Strip Clubs. Taboo, or innocent fun. A bachelor party or sleazy lunch. A good time, or not, depending on who you are and what you like. Blushing, drunken, maybe, exciting, late night, sad.
And then there are those who find something more at the strip club; a place of safety, a place of acceptance, a place where judgments don’t exist, and where the almighty American dollar is undeniable; where cash truly is king.
Much of Minneapolis’ Warehouse District (which more or less operates as the city’s Red-Light District) is defined by the overstated neons and flashing lights of Downtown Cabaret, Rick’s, Sinners, Dreamgirls, the show-all Deja Vu, Choice, the Seville…
We sat down with a few unique visitors, those who might not fall in line with the usual stereotypes (traveling businessman, bachelor/ette or birthday-partier, aging sad-sack, famous athlete, etc) who might have a different perspective of life visiting a strip club.
What it’s like to be sober at the strip club
Mike has been going to strip clubs consistently (“a few times a month at least”) for four years. At age 27, he’s a young man who also utilizes dating websites to try and meet people as he says, “in real life.”
He has also been completely sober (“No booze, no weed, no nothing”) for the last 2 years.
“I quit drinking after one of those nights where you don’t remember,” he tells us, “and sometimes has to tell you, in great detail, how much of an ass you were.”
So you went cold turkey?
“I started working out instead. Any athletic activity I could get into. That helped. That made all of the difference.”
But you didn’t stop going to the strip club.
“That helped too.”
“It’s easier when girls at least pretend to like you. I go home feeling a lot more fulfilled than going to a bar where I know I’ll fail. I can’t talk to women very well.”
But it’s a fantasy.
And that’s enough for you?
“It keeps me from drinking.”
What’s your favorite club in Minneapolis?
“Downtown Cabaret. Hands down.”
And it isn’t hard to stay sober in that environment?
“Well, everybody is drinking and having a good time so sure it’s hard… A lot of my friends have said they don’t know how I do it. A lot of my friends have said they wouldn’t have fun at the strip club if they weren’t drunk.”
But you do.
“Yeah, sure. More so, I’d say. I’m clear headed. I can actually tell which girls I’m attracted to, and I’m not going to do something stupid like clear out my bank account. Those ATMs charge like six bucks to take out cash and I’d go to the ATM five, six, seven times a night.”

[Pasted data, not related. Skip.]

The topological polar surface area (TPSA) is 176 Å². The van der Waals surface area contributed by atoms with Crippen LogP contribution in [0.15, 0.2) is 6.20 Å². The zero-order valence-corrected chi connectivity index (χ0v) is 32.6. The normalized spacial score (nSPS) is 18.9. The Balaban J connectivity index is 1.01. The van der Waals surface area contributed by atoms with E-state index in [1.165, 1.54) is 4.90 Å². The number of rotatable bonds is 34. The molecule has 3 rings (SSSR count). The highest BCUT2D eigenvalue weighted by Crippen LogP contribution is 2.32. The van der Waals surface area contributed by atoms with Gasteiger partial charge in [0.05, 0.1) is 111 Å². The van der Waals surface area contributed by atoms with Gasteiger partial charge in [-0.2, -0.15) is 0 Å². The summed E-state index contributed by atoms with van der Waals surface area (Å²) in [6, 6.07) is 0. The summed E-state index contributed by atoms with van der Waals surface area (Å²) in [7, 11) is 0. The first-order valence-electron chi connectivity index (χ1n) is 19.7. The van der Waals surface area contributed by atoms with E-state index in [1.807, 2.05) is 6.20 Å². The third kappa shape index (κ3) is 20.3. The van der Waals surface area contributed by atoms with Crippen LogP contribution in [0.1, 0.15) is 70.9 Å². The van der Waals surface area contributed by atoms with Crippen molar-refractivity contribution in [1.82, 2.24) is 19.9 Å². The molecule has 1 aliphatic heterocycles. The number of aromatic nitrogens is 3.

You don’t do that sober?
“Well if I do, I do it consciously. Of course there’s something creepy about the drunk guy sitting alone, waving one dollar bills at strippers but… I’m not that guy. And I’m proud of that.”
What it’s like for a virgin
“I went to my first one for my friend’s birthday party a few months ago and I loved it.” Joe, 19, tells us while smoking a cigarette outside of Deja Vu.
What did you love about it?
“I just loved it. I had never seen anything like it. I grew up in a small town. There was, like, a gentleman’s club or whatever close to the highway next to the Perkins, but it wasn’t a place you would go, you know? It’s not like in Minneapolis. And I never met many girls so like, when I first walked in [to Sinners], I just loved everything. All of the lights and the music and beautiful women.”
What was it like getting your very first lap dance?
You don’t have to say.
“I don’t think you want me to.”
Joe is starting college this fall in Minneapolis. He speaks freely about his virginity.
“I’m not embarrassed,” he says. “I have that unicorn effect.”
What do you mean?
“No one is a virgin anymore, right? I’m unique. The strippers here,” he motions him behind him, “they all love it. They say I’m their favorite.”
So it’s a point of pride for you.
“It’s not like I’m waiting for marriage, I just really haven’t met anyone. There was no one to meet in high school. I’m hoping college will change that.”
Will you still go to the strip club?
“I’m 19 you know?”
“And it’s fun just to look. And touch, sometimes. When they let you. I don’t think that is going to change.”
And what it’s like for a sex addict
Jerry, 42, has spent most of his life dealing with his sex addiction. He has since sought help, he says, but continues to struggle with it.